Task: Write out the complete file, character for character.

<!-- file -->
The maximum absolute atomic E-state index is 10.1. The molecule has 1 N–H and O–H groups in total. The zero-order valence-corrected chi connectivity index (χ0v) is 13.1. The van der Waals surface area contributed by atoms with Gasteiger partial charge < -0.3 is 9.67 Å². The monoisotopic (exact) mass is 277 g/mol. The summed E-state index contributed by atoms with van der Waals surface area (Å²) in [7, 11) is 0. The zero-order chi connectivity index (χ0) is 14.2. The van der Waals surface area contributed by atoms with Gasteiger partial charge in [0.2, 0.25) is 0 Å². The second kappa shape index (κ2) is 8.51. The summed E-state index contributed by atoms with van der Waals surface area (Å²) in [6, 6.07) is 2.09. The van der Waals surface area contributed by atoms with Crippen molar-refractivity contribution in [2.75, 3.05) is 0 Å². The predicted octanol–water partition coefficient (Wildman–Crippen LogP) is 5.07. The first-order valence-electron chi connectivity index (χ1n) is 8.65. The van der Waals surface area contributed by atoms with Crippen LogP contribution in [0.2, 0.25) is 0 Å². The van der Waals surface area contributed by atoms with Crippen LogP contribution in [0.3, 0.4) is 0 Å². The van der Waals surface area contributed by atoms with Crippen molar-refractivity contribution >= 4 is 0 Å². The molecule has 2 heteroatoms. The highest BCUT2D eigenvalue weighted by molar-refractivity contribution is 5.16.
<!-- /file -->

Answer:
The maximum absolute atomic E-state index is 10.1. The molecule has 1 N–H and O–H groups in total. The zero-order valence-corrected chi connectivity index (χ0v) is 13.1. The van der Waals surface area contributed by atoms with Gasteiger partial charge < -0.3 is 9.67 Å². The monoisotopic (exact) mass is 277 g/mol. The summed E-state index contributed by atoms with van der Waals surface area (Å²) in [7, 11) is 0. The zero-order chi connectivity index (χ0) is 14.2. The van der Waals surface area contributed by atoms with Gasteiger partial charge in [0.2, 0.25) is 0 Å². The second kappa shape index (κ2) is 8.51. The summed E-state index contributed by atoms with van der Waals surface area (Å²) in [6, 6.07) is 2.09. The van der Waals surface area contributed by atoms with Crippen molar-refractivity contribution in [2.75, 3.05) is 0 Å². The predicted octanol–water partition coefficient (Wildman–Crippen LogP) is 5.07. The first-order valence-electron chi connectivity index (χ1n) is 8.65. The van der Waals surface area contributed by atoms with Crippen LogP contribution in [0.2, 0.25) is 0 Å². The van der Waals surface area contributed by atoms with Crippen LogP contribution in [0.3, 0.4) is 0 Å². The van der Waals surface area contributed by atoms with Crippen molar-refractivity contribution >= 4 is 0 Å². The molecule has 2 heteroatoms. The highest BCUT2D eigenvalue weighted by molar-refractivity contribution is 5.16.